Since it has been held above the child in question was not a licensee under Code 105-402, it becomes necessary to determine whether or not he was an invitee. To constitute one an invitee, he must have entered upon the premises either by express or implied invitation of the owner or occupier of the premises. Coffer v. Bradshaw, 46 Ga. App. 143 (167 S. E. 119); Code 105-401. "An implied invitation is one which is held to be extended by reason of the owner doing something or permitting something to be done which fairly indicates to the person entering that his entry and use of the property is consistent with the intents and purposes of the owner . . . An invitation is implied where the entry on the premises is for a purpose which is or is supposed to be beneficial to the owner." Coffer v. Bradshaw, supra (p. 148); Crossgrove v. A. C. L. R. Co., 30 Ga. App. 462 (118 S. E. 694).
"An invitation may be implied by a dedication, or may arise from known customary use, and it may be inferred from conduct, if notorious or actually known to the owner or his authorized representative, or from any state of facts upon which it naturally and necessarily arises." Smith v. Jewell Cotton Mill Co., 29 Ga. App. 461 (2) (116 S. E. 17). This ruling has been limited by later decisions, so that, "To come under an implied invitation as distinguished from a mere license, the visitor must come upon the premises for the benefit, real or supposed, of the owner or occupant, or in a matter of mutual interest, or in the usual course of business, or for the performance of some duty." McCall v. McCallie, 48 Ga. App. 99 (8) (171 S. E. 843).
It therefore appears that the determining question as to whether a visitor is an invitee by implication or a licensee is whether or not the owner or occupant of the premises will receive some benefit, real or supposed, or has some interest in the purpose of the visit. Applying this test to the injured child in the instant case, it is clear that he occupied the position of an invitee. It is obvious that, under the allegations of the petition, the occupant in the instant case received a real benefit and had a real interest in permitting a child to accompany his father who went into the premises for the purpose of purchasing bakery products. Unless the parent in this case had been permitted to take his child into the bakery shop with him, the occupant would have lost an opportunity to make a sale, since certainly a parent with the slightest prudence would not have left a nine months' old child alone on the sidewalk, while he went into the shop to purchase bakery products. He would, instead, have passed the bakery shop by. This is a customary use of the premises and is conduct on the part of parents which the occupant was bound to have known (Smith v. Jewell Cotton Mill Co., 29 Ga. App. 461, supra), which -- coupled with a very real benefit and interest to the occupant (McCall v. McCallie, 48 Ga. App. 99, supra), that is, an opportunity to make a sale which otherwise he would have lost -- is sufficient to raise an implication of invitation and constitute the child, under the allegations of the petition, an invitee, and entitled to the protection the law gives to an invitee.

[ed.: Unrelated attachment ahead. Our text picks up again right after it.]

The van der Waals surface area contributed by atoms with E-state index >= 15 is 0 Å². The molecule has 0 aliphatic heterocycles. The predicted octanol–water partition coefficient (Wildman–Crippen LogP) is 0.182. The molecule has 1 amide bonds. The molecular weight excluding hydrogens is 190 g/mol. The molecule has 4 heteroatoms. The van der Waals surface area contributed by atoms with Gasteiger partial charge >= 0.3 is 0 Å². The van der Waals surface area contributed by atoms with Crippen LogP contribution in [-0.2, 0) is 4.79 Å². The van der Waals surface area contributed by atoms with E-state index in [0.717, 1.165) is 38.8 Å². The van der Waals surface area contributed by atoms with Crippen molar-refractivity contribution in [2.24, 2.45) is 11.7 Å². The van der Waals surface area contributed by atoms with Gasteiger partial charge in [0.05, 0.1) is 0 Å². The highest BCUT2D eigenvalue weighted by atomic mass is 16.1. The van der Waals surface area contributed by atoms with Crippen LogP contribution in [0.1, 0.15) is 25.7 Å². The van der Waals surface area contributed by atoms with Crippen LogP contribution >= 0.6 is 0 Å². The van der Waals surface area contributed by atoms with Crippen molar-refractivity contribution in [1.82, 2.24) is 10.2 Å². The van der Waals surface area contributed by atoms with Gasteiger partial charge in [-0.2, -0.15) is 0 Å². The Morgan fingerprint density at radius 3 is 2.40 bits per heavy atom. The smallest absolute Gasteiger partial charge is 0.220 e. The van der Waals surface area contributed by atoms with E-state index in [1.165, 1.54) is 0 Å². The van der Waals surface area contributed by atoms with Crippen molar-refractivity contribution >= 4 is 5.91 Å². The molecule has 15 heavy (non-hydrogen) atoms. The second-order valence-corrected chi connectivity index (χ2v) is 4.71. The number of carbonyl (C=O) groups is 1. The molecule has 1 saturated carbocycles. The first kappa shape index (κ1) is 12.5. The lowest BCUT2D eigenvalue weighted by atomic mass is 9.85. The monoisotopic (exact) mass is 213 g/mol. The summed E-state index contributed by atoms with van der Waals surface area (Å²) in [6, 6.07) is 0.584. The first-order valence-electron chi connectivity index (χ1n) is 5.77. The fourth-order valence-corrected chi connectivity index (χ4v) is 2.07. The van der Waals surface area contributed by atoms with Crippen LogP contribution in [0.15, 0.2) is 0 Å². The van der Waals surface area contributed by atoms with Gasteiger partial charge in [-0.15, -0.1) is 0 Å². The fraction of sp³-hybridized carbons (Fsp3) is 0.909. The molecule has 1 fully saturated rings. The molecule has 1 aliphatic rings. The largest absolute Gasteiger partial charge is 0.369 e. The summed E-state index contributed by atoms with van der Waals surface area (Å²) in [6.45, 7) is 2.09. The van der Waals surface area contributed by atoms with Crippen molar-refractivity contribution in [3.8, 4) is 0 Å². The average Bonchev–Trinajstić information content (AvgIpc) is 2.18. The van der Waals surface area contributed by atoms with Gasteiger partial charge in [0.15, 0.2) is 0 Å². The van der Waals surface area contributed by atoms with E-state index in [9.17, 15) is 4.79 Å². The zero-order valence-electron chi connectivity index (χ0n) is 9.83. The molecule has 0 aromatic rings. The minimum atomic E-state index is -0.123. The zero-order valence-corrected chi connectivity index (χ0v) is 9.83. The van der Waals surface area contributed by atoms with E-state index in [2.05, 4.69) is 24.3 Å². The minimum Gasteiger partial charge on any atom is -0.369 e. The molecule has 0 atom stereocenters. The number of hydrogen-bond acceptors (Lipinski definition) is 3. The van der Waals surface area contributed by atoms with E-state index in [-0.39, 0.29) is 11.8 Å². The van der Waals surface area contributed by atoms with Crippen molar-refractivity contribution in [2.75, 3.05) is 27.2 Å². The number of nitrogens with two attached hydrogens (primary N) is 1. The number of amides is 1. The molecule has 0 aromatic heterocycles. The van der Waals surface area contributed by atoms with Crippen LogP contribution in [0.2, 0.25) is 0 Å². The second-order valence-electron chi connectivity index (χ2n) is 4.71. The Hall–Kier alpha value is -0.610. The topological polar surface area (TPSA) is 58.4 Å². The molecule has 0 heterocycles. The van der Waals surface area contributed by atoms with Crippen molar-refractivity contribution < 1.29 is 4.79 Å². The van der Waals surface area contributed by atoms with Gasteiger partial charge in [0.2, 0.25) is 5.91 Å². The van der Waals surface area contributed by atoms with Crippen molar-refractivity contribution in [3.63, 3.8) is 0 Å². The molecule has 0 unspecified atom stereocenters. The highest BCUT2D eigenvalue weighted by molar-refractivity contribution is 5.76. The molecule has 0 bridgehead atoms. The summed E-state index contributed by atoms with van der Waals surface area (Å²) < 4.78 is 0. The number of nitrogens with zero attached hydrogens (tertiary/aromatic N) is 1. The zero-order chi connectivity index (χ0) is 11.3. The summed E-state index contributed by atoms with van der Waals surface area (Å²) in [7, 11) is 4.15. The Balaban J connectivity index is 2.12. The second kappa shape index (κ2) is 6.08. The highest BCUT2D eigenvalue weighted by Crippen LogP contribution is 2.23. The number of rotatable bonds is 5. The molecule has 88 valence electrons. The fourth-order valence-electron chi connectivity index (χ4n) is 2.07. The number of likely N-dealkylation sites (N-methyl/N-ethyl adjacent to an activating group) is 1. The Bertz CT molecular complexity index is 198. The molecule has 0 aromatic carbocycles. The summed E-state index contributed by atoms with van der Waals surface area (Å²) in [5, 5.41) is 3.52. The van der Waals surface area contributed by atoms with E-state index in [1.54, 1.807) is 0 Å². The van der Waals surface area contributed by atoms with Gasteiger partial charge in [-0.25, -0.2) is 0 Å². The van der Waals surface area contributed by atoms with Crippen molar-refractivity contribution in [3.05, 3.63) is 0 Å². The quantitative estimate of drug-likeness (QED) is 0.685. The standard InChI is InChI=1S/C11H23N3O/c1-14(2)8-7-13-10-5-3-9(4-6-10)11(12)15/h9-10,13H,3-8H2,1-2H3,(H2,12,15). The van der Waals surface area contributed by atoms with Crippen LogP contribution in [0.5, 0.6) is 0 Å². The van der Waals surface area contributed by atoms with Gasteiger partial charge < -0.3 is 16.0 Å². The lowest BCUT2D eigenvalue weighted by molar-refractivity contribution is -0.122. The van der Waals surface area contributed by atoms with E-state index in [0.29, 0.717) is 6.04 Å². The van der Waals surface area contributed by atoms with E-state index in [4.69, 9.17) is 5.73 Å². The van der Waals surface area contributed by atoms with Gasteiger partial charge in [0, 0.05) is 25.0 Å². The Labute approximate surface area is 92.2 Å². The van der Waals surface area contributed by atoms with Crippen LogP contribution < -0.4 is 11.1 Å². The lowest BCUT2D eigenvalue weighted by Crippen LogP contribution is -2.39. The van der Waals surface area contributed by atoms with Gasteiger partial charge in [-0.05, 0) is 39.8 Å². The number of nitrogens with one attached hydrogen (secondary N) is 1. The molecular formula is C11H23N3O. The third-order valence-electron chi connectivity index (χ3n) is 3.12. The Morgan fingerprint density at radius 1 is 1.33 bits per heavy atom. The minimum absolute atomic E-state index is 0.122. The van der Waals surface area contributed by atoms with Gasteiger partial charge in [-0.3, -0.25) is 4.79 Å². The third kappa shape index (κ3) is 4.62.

Judgment affirmed. All the Justices concur, except Almand, J., who dissents.